Jim Vineyard would also face misconduct allegations when his leadership-by-fear style was finally challenged in 2004.
Multiple women say the Oklahoma City pastor made sexual comments to them from the 1990s to 2000s when they were teenagers during one-on-one counseling sessions. The allegations went public when the brother of one of the girls put together a packet of letters and sworn affidavits describing the comments and sent it to the church’s deacons.
Vineyard, who died in October 2017, denied he’d done anything wrong and led Windsor Hills until 2007.
Vineyard’s son Tom took his place as head of the church. Ross, the pastor from Mesquite who was arrested in April, had worked for Jim Vineyard in Oklahoma before coming to Texas, and has found refuge back in Vineyard’s church as he awaits trial.
Tom Vineyard and Ross did not respond to requests for comment.
Ex-members of Windsor Hills say they’ve been contacted by Mesquite officers as part of the investigation into Ross. They said police also asked them about allegations that Ross had failed to report abuse when he worked at Windsor Hills.
In Joy Evans Ryder’s mid-1970s church-driven world, skirts had to go past knees, men and women had to be separated by six inches, and a good daughter’s gift to her father was to save her first kiss for the altar.
A father himself, Jack Hyles was nicknamed the “Baptist Pope” for the sway he held over the nationwide independent fundamental Baptist movement from his power base in small-town Indiana.
His son Dave was tall, skinny and already balding by his mid-20s. He had his father’s eyes that pulled down at the corners. No one would have called him traditionally handsome, but he had his father’s ability to make you feel a part of the in-crowd with a compliment or sarcastic joke. And he could just as easily push you out with a cutting insult.
Dave Hyles had taken an interest in Ryder when she was 14, and it scared her.
One Sunday morning after service, she stood in line to speak to Jack Hyles — the most important person in her world — about his son’s repeated calls to her house. The attention made her uncomfortable, she said.
The pastor sat at his desk and took her in for a moment.
“Joy, you’re not special,” he said. “He does that with everyone. So don’t think he’s trying to do anything with you.”
Not long after, she was raped by Dave Hyles. It continued for two years.
Reached by phone, Dave Hyles declined to comment. The Star-Telegram followed up by sending him a list of written questions. He did not respond. Jack Hyles died in 2001.
At 16, Ryder thought about suicide, fearing she might be pregnant with Dave Hyles’ child. She imagined ramming her car into a telephone pole or a tree, killing her and the baby.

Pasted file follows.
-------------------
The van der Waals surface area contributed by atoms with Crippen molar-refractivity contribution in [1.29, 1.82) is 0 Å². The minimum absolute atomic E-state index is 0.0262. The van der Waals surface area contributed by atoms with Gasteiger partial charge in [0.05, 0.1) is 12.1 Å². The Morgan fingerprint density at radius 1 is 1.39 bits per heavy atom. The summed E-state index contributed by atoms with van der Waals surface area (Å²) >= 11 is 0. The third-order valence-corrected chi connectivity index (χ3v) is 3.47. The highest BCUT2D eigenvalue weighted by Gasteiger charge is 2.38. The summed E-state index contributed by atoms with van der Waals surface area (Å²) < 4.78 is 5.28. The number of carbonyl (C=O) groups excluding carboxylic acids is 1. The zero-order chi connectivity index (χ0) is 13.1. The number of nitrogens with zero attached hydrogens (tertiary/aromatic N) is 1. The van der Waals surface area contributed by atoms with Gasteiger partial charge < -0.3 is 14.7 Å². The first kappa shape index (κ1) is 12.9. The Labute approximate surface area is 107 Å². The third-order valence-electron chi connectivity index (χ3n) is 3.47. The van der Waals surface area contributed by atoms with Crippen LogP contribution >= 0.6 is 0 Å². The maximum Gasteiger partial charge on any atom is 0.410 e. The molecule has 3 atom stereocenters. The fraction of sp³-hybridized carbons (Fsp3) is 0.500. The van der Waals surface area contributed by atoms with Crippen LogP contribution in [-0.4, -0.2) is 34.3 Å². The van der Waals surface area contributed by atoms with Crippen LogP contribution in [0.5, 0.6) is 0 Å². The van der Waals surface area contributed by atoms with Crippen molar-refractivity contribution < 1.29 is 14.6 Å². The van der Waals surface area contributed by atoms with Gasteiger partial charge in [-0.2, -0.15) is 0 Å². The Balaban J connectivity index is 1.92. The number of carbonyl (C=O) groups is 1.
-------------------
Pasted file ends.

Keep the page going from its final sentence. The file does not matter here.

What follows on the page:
She didn’t think about going to police.
“I went to somebody I thought would be my protector,” Ryder said. “Not my dad, because this shows you how we were taught to think about our pastor, Dr. Hyles.”
Dave Hyles had warned her to stay quiet or he’d get her parents fired. Her father was president of Hyles-Anderson College, a school started by and run from First Baptist Church. Her mother was the school’s dean of women.
To her friends, Ryder looked happy. She was popular, secure in her social status, and had a spot in the church school’s coveted choir, called Strength and Beauty. She liked to run off to the mall with friends every chance she got and had her light-brown hair feathered, Farrah Fawcett-style.
But she was also angry and ready to rebel against the system that entrapped her. She sneaked to movies, wore pants and swiped cigarette packs, all verboten in the church.
At 17, Ryder snapped. She called her parents from a payphone at the church school and told them to meet her at home. She told them everything.
The next time she met Hyles, her father would follow.
He drove behind her to a Holiday Inn, and waited in his car as he watched Ryder walk into a first-floor room and shut the door.
“I’m leaving,” Ryder told Hyles.
He asked what she meant.
“I’m leaving,” she repeated. “I told my parents, and my dad is outside.”
Hyles pulled back the curtain and saw her father’s car. She says he shoved her against the wall, his forearm pressed on her throat.
“What have you done to me? You’ve ruined my ministry. How could you do this to me?’”
He let her go and paced the room. Ryder walked out, got in her car and drove home. Her father followed her. He didn’t confront Hyles.
He did, however, go to Jack Hyles, who dismissed the report about his son because Ryder’s father didn’t record Dave Hyles’ license plate number.
Her father dropped the subject.
Ryder’s father, Wendell Evans, wished he could do it over, he said 35 years later in a notarized statement provided to the Star-Telegram, taken because Ryder was seeking evidence to take to the church.
At the time of the abuse, Evans’ career was blossoming in the church. Pushing Hyles, his boss, on the allegations would have been difficult, he said.
“I mean, Hyles and I were still good friends,” he said. “We marveled sometimes that our friendship survived this situation.”
But in an interview with the Star-Telegram, Evans was not so forgiving of Dave Hyles. He regrets not calling the police on him.
“I think it’s remarkable that in 40 years, Dave didn’t find time to ask forgiveness from his victims and their parents,” said Evans, now 83.
It was not the first time Jack Hyles heard allegations against his son, nor would it be the last. One woman alleged Dave Hyles raped her at 14 when she attended the church’s high school, years before Ryder. The woman’s 10th-grade teacher also confronted Jack Hyles about his son, only to be brushed off.
Dave Hyles’ ministry wasn’t ruined. Instead, he got promoted.
A few months after Evans and Jack Hyles spoke about the encounter at the Holiday Inn, Dave Hyles became the pastor at Miller Road Baptist Church in Garland, Texas — the church his father led before moving to Indiana. Jack Hyles would later say he never recommended his son to any church, but deacons and staffers at Miller Road said their search committee called Jack Hyles about Dave. No one heard any warnings.